In your shoes: ExtraCare by night
Head of Marketing and Communications at The ExtraCare Charitable Trust, Richard Tower, stepped outside the comfort of the office to join an overnight shift at the organisation’s Brunswick Gardens Village, in Sheffield.
Here, Richard tells us how he found shadowing those who help put the ‘care’ in ExtraCare.
Delivering night care around a five-acre retirement village requires navigation skills, or as a taxi driver might put it, ‘the knowledge’. If you know every stairwell, lift, corridor, apartment number and bungalow you’ll save yourself both ‘time’ and ‘miles’. And it’s five miles if you’re Diane and Donna, both Resident Support Workers (RSW) working the ten-hour night shift at Brunswick Gardens Village.
I joined both carers to ‘shadow in the shadows’ at the 217-home village recently. Between them, they met 44 residents from 8.45pm to 6.45am, ensuring each doorstep arrival and departure took place on time and in line with a carefully planned schedule.
If this sounds more like logistics than care, there’s a reason. Both carers take the timely delivery of medication more seriously than compliance requires and are also keen to meet the expectations of their residents who welcome them, sometimes against the clock, for a variety of social and domestic duties. These include help going to bed, applying cream, changing clothing or pads, night time medication, preparing food, or help getting up (one lady says she likes a shower at 5am: “I got up early all my life!”).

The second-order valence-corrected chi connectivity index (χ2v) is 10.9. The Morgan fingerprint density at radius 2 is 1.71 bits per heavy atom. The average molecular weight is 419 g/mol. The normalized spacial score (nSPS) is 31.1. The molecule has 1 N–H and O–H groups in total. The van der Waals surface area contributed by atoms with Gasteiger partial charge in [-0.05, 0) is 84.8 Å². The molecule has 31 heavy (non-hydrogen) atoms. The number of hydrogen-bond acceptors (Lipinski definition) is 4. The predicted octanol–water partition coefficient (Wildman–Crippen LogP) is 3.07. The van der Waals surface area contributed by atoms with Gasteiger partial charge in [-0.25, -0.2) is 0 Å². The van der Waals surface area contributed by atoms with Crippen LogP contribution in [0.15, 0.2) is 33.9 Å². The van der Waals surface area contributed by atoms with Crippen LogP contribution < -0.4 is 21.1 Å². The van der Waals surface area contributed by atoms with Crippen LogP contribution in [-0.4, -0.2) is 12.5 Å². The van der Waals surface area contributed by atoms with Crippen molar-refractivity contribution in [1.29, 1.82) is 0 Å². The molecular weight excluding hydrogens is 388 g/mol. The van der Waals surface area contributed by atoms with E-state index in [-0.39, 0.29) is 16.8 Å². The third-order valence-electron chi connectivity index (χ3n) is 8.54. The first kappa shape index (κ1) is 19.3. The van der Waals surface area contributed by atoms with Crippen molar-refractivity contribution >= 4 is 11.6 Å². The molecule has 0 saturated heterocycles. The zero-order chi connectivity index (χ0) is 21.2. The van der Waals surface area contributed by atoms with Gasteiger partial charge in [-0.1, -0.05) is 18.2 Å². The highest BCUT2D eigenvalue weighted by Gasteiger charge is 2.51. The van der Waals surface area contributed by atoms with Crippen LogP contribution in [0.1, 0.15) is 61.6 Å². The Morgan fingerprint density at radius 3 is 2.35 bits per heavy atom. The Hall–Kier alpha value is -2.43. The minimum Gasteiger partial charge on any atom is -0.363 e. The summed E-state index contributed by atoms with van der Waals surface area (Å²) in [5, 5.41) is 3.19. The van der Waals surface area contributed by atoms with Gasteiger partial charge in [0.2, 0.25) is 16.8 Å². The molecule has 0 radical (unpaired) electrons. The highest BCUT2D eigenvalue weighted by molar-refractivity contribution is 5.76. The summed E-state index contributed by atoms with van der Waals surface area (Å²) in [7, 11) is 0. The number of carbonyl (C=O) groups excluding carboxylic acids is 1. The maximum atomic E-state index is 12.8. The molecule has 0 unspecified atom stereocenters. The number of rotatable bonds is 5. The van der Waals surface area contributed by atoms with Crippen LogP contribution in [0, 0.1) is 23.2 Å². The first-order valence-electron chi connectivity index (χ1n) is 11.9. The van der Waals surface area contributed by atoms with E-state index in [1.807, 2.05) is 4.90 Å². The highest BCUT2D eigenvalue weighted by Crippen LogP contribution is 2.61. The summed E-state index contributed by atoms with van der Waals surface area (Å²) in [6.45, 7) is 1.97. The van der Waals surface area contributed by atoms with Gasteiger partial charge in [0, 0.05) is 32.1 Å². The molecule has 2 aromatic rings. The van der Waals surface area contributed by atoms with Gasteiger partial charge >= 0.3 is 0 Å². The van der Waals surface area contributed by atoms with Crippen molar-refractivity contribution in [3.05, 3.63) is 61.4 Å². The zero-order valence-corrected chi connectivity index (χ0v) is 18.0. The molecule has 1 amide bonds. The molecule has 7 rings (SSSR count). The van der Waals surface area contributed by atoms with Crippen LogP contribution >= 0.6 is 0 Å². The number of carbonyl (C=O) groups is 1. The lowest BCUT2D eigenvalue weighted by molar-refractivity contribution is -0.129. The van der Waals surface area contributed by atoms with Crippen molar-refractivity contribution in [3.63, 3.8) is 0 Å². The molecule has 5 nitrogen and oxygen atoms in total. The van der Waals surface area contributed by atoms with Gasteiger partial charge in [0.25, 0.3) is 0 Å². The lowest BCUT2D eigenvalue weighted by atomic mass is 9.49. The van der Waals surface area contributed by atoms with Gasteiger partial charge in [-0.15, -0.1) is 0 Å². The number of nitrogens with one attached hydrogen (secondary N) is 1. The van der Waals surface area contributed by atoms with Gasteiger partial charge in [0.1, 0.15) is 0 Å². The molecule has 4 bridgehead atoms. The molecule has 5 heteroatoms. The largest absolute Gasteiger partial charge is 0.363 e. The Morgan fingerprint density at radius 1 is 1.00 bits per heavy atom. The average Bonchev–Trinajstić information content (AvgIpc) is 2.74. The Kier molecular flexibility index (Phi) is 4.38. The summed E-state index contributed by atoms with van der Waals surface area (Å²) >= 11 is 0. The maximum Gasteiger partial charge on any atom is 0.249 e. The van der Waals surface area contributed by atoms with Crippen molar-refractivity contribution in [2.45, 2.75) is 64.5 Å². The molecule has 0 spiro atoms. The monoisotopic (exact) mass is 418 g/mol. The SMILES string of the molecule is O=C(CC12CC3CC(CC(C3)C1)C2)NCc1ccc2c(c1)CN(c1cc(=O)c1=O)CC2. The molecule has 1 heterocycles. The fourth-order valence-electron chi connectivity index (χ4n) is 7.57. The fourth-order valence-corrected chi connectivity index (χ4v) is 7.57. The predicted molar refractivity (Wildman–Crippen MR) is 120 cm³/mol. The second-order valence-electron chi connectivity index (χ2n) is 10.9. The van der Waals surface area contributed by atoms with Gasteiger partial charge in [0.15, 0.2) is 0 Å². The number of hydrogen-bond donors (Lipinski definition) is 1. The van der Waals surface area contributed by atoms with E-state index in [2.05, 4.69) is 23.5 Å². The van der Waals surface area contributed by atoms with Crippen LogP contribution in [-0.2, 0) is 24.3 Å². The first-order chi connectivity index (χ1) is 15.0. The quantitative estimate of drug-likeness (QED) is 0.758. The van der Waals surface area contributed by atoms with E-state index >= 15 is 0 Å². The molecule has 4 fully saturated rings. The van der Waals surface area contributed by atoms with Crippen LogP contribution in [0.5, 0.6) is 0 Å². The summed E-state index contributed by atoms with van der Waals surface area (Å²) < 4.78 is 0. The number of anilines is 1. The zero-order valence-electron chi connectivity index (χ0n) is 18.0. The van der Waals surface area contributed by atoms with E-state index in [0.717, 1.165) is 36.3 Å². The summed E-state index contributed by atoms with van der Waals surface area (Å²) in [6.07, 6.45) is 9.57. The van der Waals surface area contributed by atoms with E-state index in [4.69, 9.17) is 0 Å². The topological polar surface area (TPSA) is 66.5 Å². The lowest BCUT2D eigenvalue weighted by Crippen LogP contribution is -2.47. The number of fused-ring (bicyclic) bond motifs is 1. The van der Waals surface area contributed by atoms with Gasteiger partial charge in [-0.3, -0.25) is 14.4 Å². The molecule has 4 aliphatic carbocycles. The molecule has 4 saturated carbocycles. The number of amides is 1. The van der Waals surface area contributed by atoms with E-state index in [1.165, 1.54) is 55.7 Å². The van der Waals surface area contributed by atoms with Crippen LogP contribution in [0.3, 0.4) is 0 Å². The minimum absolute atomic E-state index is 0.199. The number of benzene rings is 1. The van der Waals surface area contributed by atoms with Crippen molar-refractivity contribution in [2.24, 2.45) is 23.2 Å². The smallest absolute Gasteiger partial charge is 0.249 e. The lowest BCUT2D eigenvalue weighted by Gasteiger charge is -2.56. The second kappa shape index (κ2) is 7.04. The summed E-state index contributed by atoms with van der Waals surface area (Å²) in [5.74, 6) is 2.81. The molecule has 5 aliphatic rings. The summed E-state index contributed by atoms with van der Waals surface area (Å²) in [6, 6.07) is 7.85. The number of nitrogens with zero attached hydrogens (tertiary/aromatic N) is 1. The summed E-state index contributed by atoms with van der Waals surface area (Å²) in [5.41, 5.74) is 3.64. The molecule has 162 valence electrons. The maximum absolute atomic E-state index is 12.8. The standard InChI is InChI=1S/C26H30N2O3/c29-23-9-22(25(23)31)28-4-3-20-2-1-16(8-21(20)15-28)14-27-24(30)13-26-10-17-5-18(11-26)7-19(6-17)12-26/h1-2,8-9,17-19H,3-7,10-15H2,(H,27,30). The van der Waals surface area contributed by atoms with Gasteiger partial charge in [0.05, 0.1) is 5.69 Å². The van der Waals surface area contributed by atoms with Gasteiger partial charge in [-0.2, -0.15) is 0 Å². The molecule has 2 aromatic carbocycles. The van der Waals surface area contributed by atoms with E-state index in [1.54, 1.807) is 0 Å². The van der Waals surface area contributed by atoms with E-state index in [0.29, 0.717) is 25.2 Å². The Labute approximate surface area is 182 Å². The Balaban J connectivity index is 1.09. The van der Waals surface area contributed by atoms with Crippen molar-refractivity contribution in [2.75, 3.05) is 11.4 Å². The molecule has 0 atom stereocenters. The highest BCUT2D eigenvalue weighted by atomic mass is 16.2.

As Diane or Donna softly say hello at each front door, their ability to sense and assess each resident’s ‘ups and downs’ in terms of health, mood or aspiration, is uncanny. And both staff know each person’s preferences by heart, whether it’s Shirley who likes her window “open a crack”, or Bill who “likes his curtains pulled”. Both meticulously record the details after each visit.
For all this there’s plenty of positive reaction. At bed time a lady called Margaret talks about Diane: “This lovely lady puts on my socks,” she says. “I thank her. I thank all of them.”
At 1am. we stop for a ‘night-time lunch’ and a cup of tea. I asked both carers how they deal with the difficult moments.
“In this job you have to find your strength to deal with upsetting circumstances,” says Donna who previously drove the Sheffield night buses before she came to the village. “Death can be distressing, especially if it’s unexpected and we’re usually first on the scene, but we can have counselling. You never stop caring but you have to let go, you need to find your resilience.”
Diane, previously from an army family who travelled from the Outer Hebrides to Germany, has been doing nights for 30 years and says providing good end of life care can be very special. “One gentleman asked if I would give him a shave and I met his wishes. Sadly, he died soon afterwards. His son was very grateful. He said ‘He’ll be joining mum – whenever he greeted her in the morning he was clean shaven – so thank you.’ ”